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As copper bulls make a stampeding start to 2022, Sandfire positions for a re-rating

Barry FitzGerald

Independent Journalist

And the juniors are itching to join the party, as shown by Orion’s new early-production strategy, while Carnaby tears down the street waving exceptional results from its Mt Isa drilling.

Sandfire’s ever-bustling MD Karl Simich is about to head off to sunny Spain to collect the keys to the MATSA copper-zinc operation, acquired in a transformational $US1.86 billion deal first announced in September last year.

MATSA is an established low-cost producer of 100,000-120,000tpa of copper equivalent (the red metal accounts for about 66% of the value) and its acquisition builds Sandfire’s (SFR) group copper output to one of the biggest on the ASX.

Sandfire has long been a 70,000tpa copper (and gold) producer from its DeGrussa mine in WA. But that comes to an end later this year, with the treatment plant there likely to continue on as a gold producer.

MATSA obviously more than compensates for the end of copper output at DeGrussa. But Sandfire is not stopping there.

With its Botswana copper development underway (up to 60,000tpa from the second half of 2023), an expansion of MATSA, and the eventual 30,000tpa Black Butte copper development in the US, Sandfire is on its way to becoming a 200,000tpa-plus copper producer for the long run.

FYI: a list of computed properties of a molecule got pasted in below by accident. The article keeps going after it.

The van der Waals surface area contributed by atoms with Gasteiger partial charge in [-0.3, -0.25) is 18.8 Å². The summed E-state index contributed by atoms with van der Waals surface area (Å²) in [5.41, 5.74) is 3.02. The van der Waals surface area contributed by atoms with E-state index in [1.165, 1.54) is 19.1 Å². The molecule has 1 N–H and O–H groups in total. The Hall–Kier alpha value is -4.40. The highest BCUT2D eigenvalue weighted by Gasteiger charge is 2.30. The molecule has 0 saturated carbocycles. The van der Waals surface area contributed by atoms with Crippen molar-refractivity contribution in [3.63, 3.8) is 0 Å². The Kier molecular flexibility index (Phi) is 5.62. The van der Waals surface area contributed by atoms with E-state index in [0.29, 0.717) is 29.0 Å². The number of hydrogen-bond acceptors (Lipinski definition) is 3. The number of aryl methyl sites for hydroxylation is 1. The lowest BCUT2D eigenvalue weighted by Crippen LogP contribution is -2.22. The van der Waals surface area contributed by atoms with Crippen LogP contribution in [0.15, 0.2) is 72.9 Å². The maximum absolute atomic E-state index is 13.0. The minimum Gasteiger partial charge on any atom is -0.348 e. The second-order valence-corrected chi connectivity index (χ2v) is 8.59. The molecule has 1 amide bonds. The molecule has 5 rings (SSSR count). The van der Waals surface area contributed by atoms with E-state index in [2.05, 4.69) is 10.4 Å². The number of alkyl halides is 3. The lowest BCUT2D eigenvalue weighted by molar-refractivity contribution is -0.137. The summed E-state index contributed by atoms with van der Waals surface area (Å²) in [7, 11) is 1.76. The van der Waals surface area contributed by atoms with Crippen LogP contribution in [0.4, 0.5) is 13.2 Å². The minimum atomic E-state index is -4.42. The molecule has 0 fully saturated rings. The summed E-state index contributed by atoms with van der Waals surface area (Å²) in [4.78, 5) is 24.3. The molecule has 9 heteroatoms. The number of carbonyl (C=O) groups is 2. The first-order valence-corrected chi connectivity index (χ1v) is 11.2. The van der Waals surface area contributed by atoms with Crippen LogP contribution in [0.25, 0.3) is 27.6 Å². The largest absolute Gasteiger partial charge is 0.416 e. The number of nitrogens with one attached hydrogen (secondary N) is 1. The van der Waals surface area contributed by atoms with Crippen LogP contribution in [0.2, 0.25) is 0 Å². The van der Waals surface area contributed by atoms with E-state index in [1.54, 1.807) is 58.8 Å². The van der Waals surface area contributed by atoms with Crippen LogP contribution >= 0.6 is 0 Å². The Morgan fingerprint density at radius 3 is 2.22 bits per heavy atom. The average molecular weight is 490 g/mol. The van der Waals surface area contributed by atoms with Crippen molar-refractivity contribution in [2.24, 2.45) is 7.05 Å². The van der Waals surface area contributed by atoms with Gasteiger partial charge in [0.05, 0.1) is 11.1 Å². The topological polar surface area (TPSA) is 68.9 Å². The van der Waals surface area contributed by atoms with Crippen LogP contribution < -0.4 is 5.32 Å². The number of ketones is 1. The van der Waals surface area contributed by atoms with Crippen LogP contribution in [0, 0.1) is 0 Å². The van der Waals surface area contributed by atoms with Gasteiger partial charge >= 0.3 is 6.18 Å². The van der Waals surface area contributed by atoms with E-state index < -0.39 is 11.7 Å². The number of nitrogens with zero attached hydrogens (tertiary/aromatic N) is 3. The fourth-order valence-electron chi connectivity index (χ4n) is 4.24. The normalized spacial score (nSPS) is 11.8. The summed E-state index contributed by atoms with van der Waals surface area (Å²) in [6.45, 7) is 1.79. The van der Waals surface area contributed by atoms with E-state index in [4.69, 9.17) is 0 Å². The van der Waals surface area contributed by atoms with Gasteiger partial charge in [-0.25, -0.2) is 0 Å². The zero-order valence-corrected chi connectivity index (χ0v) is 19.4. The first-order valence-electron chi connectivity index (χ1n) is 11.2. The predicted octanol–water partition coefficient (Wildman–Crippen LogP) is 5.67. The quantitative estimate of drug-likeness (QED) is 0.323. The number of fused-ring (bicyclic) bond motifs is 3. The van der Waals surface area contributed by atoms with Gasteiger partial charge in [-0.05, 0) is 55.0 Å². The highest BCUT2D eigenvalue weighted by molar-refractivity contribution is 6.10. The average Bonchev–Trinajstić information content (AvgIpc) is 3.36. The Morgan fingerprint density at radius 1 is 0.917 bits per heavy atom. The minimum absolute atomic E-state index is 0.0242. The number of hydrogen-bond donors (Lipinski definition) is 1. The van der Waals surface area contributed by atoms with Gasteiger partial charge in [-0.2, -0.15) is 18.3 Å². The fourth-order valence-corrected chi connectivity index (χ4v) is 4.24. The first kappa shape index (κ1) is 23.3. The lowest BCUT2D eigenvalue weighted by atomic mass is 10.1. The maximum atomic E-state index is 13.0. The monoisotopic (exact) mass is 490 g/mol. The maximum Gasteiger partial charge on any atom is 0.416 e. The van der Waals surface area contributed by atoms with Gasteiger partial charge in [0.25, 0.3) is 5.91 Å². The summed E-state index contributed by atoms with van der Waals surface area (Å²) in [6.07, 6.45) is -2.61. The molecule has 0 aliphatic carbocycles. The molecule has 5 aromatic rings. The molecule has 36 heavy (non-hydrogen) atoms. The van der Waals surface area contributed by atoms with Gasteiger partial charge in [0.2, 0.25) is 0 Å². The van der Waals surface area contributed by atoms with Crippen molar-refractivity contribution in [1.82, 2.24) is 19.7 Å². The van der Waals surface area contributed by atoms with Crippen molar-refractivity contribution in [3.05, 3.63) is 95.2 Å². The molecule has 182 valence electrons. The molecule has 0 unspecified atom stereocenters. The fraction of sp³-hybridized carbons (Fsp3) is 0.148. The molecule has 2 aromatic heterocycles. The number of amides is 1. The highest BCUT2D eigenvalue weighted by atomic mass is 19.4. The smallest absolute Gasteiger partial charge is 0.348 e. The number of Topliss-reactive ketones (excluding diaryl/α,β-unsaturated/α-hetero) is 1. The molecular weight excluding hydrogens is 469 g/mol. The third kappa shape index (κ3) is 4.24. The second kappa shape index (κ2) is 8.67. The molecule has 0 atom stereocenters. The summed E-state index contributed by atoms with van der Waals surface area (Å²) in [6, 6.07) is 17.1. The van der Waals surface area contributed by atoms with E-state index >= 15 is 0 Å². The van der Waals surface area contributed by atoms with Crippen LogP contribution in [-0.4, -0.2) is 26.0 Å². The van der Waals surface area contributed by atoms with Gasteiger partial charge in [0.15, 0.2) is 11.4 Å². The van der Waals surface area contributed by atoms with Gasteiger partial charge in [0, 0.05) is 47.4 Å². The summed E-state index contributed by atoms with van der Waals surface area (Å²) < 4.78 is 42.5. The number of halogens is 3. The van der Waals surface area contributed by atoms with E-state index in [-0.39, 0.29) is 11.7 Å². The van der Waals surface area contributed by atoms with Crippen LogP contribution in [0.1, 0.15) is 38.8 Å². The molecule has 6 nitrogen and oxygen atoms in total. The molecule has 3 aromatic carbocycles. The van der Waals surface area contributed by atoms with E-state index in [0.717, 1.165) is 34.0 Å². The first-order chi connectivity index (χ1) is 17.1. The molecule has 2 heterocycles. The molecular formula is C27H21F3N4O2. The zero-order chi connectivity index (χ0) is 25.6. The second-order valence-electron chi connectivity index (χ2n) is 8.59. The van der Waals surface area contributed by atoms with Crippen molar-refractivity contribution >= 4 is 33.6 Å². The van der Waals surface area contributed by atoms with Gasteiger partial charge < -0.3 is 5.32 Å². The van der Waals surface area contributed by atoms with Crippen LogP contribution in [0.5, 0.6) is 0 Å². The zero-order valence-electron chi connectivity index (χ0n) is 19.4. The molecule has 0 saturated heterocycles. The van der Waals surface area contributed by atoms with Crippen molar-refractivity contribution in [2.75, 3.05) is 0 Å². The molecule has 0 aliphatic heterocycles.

Trading at $7.37, Sandfire has yet to capture the sort of market premium that OZ Minerals commands for its copper growth profile, even if analyst price targets on the stock range from $8.50 up to $10.

But copper’s outlook means that a re-rating for the remarkable shift in Sandfire’s copper production profile from a disappearing 70,000tpa (DeGrussa) to more than 200,000tpa (MATSA, Botswana and the US) cannot be far off.

On copper’s outlook, Simich was obviously talking his own book at Thursday’s analyst briefing for Sandfire’s quarterly report when he said that in his 35 years in the business, he had never seen such unanimity on the direction of copper – onwards and upwards.

He is right about that, although there is some differences in opinion on the metal’s price ahead of the market absorbing committed new mine production in the next couple of years and 2025, which is when demand from the world’s decarbonising efforts is widely expected to overwhelm supply.

Copper is already doing nicely, rising from its $US2.80/lb average of CY2020 and $US4.22/lb in 2021 to be trading this week at $US4.46/lb.

Goldman Sachs is one of the more bullish out there, forecasting an average annual copper price of $US5.39/lb in 2022 and $US5.44/lb in 2023. It is a shame its forecast does not extend further.

That’s because it expects “extreme” deficits in supply come mid-decade due to a lack of new development commitments causing “peak” supply by then, just as accelerating growth in green demand swamps supply.

“To solve the long-term supply gap copper faces, we would need to see close to 40 new average-sized copper mine projects being approved,” Goldman said. And as we all know, bringing forward a new mine of any description is getting harder to achieve in a timely fashion.

That was highlighted by South32 (S32) boss Graham Kerr earlier in the week, when he was talking about the group’s $US1.7 billion Hermosa zinc development in the US.